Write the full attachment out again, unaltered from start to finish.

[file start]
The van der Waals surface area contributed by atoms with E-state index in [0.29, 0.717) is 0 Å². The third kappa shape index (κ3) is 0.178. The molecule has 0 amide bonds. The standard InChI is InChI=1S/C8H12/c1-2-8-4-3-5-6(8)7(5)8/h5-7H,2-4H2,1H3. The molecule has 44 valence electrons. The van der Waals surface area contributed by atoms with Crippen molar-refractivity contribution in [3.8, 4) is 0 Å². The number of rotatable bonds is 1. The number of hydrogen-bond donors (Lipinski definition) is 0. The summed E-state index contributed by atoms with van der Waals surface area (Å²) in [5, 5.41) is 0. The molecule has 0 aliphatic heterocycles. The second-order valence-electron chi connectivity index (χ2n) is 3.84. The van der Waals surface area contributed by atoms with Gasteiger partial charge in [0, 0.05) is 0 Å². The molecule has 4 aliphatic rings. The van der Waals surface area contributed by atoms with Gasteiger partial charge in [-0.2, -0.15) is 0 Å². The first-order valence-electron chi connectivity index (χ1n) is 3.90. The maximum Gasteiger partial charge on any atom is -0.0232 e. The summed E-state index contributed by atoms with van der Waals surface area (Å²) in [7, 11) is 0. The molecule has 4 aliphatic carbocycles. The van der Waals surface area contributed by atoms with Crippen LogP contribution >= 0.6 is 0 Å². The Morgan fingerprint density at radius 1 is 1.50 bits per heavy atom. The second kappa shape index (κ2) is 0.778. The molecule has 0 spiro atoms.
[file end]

The van der Waals surface area contributed by atoms with E-state index in [0.29, 0.717) is 0 Å². The third kappa shape index (κ3) is 0.178. The molecule has 0 amide bonds. The standard InChI is InChI=1S/C8H12/c1-2-8-4-3-5-6(8)7(5)8/h5-7H,2-4H2,1H3. The molecule has 44 valence electrons. The van der Waals surface area contributed by atoms with Crippen molar-refractivity contribution in [3.8, 4) is 0 Å². The number of rotatable bonds is 1. The number of hydrogen-bond donors (Lipinski definition) is 0. The summed E-state index contributed by atoms with van der Waals surface area (Å²) in [5, 5.41) is 0. The molecule has 0 aliphatic heterocycles. The second-order valence-electron chi connectivity index (χ2n) is 3.84. The van der Waals surface area contributed by atoms with Gasteiger partial charge in [0, 0.05) is 0 Å². The molecule has 4 aliphatic rings. The van der Waals surface area contributed by atoms with Gasteiger partial charge in [-0.2, -0.15) is 0 Å². The first-order valence-electron chi connectivity index (χ1n) is 3.90. The maximum Gasteiger partial charge on any atom is -0.0232 e. The summed E-state index contributed by atoms with van der Waals surface area (Å²) in [7, 11) is 0. The molecule has 4 aliphatic carbocycles. The van der Waals surface area contributed by atoms with Crippen LogP contribution >= 0.6 is 0 Å². The Morgan fingerprint density at radius 1 is 1.50 bits per heavy atom. The second kappa shape index (κ2) is 0.778. The molecule has 0 spiro atoms.